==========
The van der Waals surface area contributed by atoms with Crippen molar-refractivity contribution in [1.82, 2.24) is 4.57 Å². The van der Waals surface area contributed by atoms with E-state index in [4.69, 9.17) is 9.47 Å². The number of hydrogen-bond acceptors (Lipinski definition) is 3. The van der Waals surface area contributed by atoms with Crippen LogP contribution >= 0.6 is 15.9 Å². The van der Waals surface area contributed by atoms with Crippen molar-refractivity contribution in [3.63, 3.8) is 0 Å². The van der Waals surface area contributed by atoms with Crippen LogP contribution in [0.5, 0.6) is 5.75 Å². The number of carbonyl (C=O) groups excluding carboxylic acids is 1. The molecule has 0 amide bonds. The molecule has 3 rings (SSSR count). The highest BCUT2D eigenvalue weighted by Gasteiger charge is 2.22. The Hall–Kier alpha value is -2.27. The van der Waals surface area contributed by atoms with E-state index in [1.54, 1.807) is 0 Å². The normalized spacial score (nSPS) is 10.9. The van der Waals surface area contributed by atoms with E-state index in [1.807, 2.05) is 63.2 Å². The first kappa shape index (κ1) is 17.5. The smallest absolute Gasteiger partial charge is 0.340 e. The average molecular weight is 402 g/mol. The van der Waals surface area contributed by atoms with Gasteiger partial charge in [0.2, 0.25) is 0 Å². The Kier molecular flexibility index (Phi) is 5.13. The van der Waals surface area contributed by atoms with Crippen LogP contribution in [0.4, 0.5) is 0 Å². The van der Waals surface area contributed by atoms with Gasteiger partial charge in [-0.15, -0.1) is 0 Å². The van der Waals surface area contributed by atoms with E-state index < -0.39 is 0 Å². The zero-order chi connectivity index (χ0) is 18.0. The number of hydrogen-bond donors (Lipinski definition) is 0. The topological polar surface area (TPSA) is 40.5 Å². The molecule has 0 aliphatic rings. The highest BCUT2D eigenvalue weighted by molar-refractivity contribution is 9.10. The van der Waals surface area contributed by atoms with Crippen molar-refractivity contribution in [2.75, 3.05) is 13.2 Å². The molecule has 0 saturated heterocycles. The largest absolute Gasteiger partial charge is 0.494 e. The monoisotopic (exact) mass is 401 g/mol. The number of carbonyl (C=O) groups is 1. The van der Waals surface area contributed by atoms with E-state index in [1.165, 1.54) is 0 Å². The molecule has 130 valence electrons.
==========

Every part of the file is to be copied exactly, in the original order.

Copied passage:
The van der Waals surface area contributed by atoms with Crippen molar-refractivity contribution in [1.82, 2.24) is 4.57 Å². The van der Waals surface area contributed by atoms with E-state index in [4.69, 9.17) is 9.47 Å². The number of hydrogen-bond acceptors (Lipinski definition) is 3. The van der Waals surface area contributed by atoms with Crippen LogP contribution >= 0.6 is 15.9 Å². The van der Waals surface area contributed by atoms with Crippen molar-refractivity contribution in [3.63, 3.8) is 0 Å². The van der Waals surface area contributed by atoms with Crippen LogP contribution in [0.5, 0.6) is 5.75 Å². The number of carbonyl (C=O) groups excluding carboxylic acids is 1. The molecule has 0 amide bonds. The molecule has 3 rings (SSSR count). The highest BCUT2D eigenvalue weighted by Gasteiger charge is 2.22. The Hall–Kier alpha value is -2.27. The van der Waals surface area contributed by atoms with E-state index in [1.54, 1.807) is 0 Å². The normalized spacial score (nSPS) is 10.9. The van der Waals surface area contributed by atoms with E-state index in [1.807, 2.05) is 63.2 Å². The first kappa shape index (κ1) is 17.5. The smallest absolute Gasteiger partial charge is 0.340 e. The average molecular weight is 402 g/mol. The van der Waals surface area contributed by atoms with Gasteiger partial charge in [0.2, 0.25) is 0 Å². The Kier molecular flexibility index (Phi) is 5.13. The van der Waals surface area contributed by atoms with Crippen LogP contribution in [0.4, 0.5) is 0 Å². The van der Waals surface area contributed by atoms with Gasteiger partial charge in [-0.15, -0.1) is 0 Å². The van der Waals surface area contributed by atoms with E-state index < -0.39 is 0 Å². The zero-order chi connectivity index (χ0) is 18.0. The number of hydrogen-bond donors (Lipinski definition) is 0. The topological polar surface area (TPSA) is 40.5 Å². The molecule has 0 aliphatic rings. The highest BCUT2D eigenvalue weighted by molar-refractivity contribution is 9.10. The van der Waals surface area contributed by atoms with Crippen molar-refractivity contribution in [2.75, 3.05) is 13.2 Å². The molecule has 0 saturated heterocycles. The largest absolute Gasteiger partial charge is 0.494 e. The monoisotopic (exact) mass is 401 g/mol. The number of carbonyl (C=O) groups is 1. The van der Waals surface area contributed by atoms with E-state index in [1.165, 1.54) is 0 Å². The molecule has 130 valence electrons.